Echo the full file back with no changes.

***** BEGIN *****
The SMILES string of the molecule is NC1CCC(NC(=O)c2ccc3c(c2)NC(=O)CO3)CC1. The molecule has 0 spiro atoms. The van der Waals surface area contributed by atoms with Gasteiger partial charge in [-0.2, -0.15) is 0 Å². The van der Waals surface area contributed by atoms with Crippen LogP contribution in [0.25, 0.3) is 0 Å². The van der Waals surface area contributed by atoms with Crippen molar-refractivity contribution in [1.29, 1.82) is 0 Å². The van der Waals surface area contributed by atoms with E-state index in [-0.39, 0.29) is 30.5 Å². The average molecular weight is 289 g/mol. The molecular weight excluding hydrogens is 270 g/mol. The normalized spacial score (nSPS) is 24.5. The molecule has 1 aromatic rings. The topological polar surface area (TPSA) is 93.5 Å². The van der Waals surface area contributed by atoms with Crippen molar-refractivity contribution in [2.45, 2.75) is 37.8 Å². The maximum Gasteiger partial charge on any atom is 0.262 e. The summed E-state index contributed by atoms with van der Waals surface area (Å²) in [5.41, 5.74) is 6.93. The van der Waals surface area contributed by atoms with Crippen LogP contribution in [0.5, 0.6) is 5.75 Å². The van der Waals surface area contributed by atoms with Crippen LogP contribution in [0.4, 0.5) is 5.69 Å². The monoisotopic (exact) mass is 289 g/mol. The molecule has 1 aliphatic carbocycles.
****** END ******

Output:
The SMILES string of the molecule is NC1CCC(NC(=O)c2ccc3c(c2)NC(=O)CO3)CC1. The molecule has 0 spiro atoms. The van der Waals surface area contributed by atoms with Gasteiger partial charge in [-0.2, -0.15) is 0 Å². The van der Waals surface area contributed by atoms with Crippen LogP contribution in [0.25, 0.3) is 0 Å². The van der Waals surface area contributed by atoms with Crippen molar-refractivity contribution in [1.29, 1.82) is 0 Å². The van der Waals surface area contributed by atoms with E-state index in [-0.39, 0.29) is 30.5 Å². The average molecular weight is 289 g/mol. The molecular weight excluding hydrogens is 270 g/mol. The normalized spacial score (nSPS) is 24.5. The molecule has 1 aromatic rings. The topological polar surface area (TPSA) is 93.5 Å². The van der Waals surface area contributed by atoms with Crippen molar-refractivity contribution in [2.45, 2.75) is 37.8 Å². The maximum Gasteiger partial charge on any atom is 0.262 e. The summed E-state index contributed by atoms with van der Waals surface area (Å²) in [5.41, 5.74) is 6.93. The van der Waals surface area contributed by atoms with Crippen LogP contribution in [0.5, 0.6) is 5.75 Å². The van der Waals surface area contributed by atoms with Crippen LogP contribution in [0.4, 0.5) is 5.69 Å². The monoisotopic (exact) mass is 289 g/mol. The molecule has 1 aliphatic carbocycles.